If you are a first-time voter, and you registered to vote by mail, in addition to your ID as described above, bring some type of “official” document that shows your address and matches the address on your voter registration. This can be a pay stub, bank statement, utility bill, lease agreement or something similar. If you are a student, it can be a report card from your school — as long as it has your name and address that matches your voter registration.

6. What NOT to wear.

Indiana law prohibits campaigning, including campaign materials, inside of the polling place. This means you too: Do not wear any buttons or T-shirts that refer to any candidate or political party or even the outgoing president when you go to vote. Don’t even wear something that might possibly be construed as political. It is against the law and you will be told to leave without casting your vote.

7. What to expect once inside.

Don’t be nervous. Even though it might seem a bit overwhelming, it’s not that hard. Here’s what you can expect:

Once inside, you’ll be greeted by a clerk, judge or inspector. They will ask for your name and look it up in the poll book, a list of all registered voters in the precinct. Be patient. In Marion County, this is likely to be someone over the age of 65 with a passion for civic duty and a penchant for slowness.

As they look for your name, the judge or inspector will ask to see a government-issued ID. If you’re ID meets all four requirements, you’ll be asked to sign the poll book acknowledging your participation in the election. Then you will be handed a ballot and directed to a voting booth. You can find a sample ballot at www.vote-in.org. You’ll need to submit your address for the ballot, but note that this is just a sample and not an exact replica of what you’ll see on Election Day.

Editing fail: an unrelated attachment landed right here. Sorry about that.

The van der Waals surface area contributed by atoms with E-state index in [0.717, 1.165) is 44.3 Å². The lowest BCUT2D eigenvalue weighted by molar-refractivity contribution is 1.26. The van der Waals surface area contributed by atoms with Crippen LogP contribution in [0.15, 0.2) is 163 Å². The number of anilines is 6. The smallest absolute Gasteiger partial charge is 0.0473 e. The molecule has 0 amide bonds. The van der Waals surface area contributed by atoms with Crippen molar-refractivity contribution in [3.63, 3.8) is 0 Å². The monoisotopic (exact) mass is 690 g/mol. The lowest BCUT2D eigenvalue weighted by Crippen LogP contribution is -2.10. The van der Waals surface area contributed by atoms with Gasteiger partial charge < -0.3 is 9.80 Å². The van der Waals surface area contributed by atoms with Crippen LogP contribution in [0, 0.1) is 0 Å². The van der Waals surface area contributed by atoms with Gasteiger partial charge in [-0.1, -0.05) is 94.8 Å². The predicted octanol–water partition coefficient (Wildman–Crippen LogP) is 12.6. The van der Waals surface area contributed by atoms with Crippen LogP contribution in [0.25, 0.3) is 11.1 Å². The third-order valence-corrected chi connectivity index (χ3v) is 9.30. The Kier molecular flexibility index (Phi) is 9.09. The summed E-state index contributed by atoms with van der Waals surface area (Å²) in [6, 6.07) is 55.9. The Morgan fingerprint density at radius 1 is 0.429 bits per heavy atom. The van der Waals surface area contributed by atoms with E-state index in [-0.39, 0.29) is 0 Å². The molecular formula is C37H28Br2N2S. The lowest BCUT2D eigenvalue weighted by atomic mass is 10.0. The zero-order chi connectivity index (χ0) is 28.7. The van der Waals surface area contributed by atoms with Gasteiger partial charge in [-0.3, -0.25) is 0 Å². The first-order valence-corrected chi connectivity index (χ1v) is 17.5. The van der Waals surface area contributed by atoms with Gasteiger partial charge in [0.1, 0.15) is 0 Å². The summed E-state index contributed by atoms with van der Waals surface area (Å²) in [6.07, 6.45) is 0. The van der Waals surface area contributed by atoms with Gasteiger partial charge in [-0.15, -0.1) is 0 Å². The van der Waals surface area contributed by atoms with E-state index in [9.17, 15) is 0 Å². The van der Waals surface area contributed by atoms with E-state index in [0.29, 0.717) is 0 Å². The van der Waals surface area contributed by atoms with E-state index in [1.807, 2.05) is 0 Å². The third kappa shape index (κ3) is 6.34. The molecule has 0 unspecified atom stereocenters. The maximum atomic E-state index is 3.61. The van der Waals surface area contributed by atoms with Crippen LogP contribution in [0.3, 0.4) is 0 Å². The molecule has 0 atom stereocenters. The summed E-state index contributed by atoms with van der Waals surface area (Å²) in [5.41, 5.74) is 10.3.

8. Don’t do something stupid.

READ THE INSTRUCTIONS AT THE TOP OF THE BALLOT. This is the most important piece of paper you will ever have in your hand. Take a moment to read the instructions so you do it right and your vote counts. (Odds are, all you have to do is color in some ovals. But you need to follow instructions and do it right or the machine will not count your ballot.) Once you’re done, turn around, look for the voting machine and then slip your ballot in to it. You’re done.

9. Do not take no for an answer.

If you’ve checked your registration, and you know that it’s valid, and you have an ID, and you know that it’s valid, and there is still some reason that you are told you cannot vote, demand to cast a provisional ballot. Don’t get into an argument with the poll worker. There is no point and you will not win. Calmly ask to cast a provisional ballot.

There will be a flurry of activity and a good amount of grumbling, but you will be given a form to fill out as well as a ballot. Then your ballot will be put into a special envelope that will not be put into the voting machine. Rather, it will go to the Clerk’s Office in the City-County Building.

If you cast a provisional ballot, you have until noon 10 days after the election to follow up and go to the Clerk’s Office with all your ID and documentation and prove that you are a registered voter and your ballot is valid.

10. Reread this list again.

Seriously. And then give it to a friend. The laws governing elections are strict. You have to abide by all of the rules in order to vote. Be prepared. Check your registration and make sure it’s valid; locate your polling place ahead of time; make sure you have valid ID with you; don’t wear a Bush Sucks, GoBama or My Man Mitch T-shirt; and make sure you read the directions before you color in those circles. 

Editors note:

Most of this information, except for the sarcastic parts, is taken directly from the Web sites of the Indiana secretary of state (www.in.gov/sos/elections) and the Marion County Election Board (www.indygov.org/eGov/County/Voter/home.htm) and the Marion County Clerk’s Office (www.indygov.org/eGov/County/Clerk/home.htm).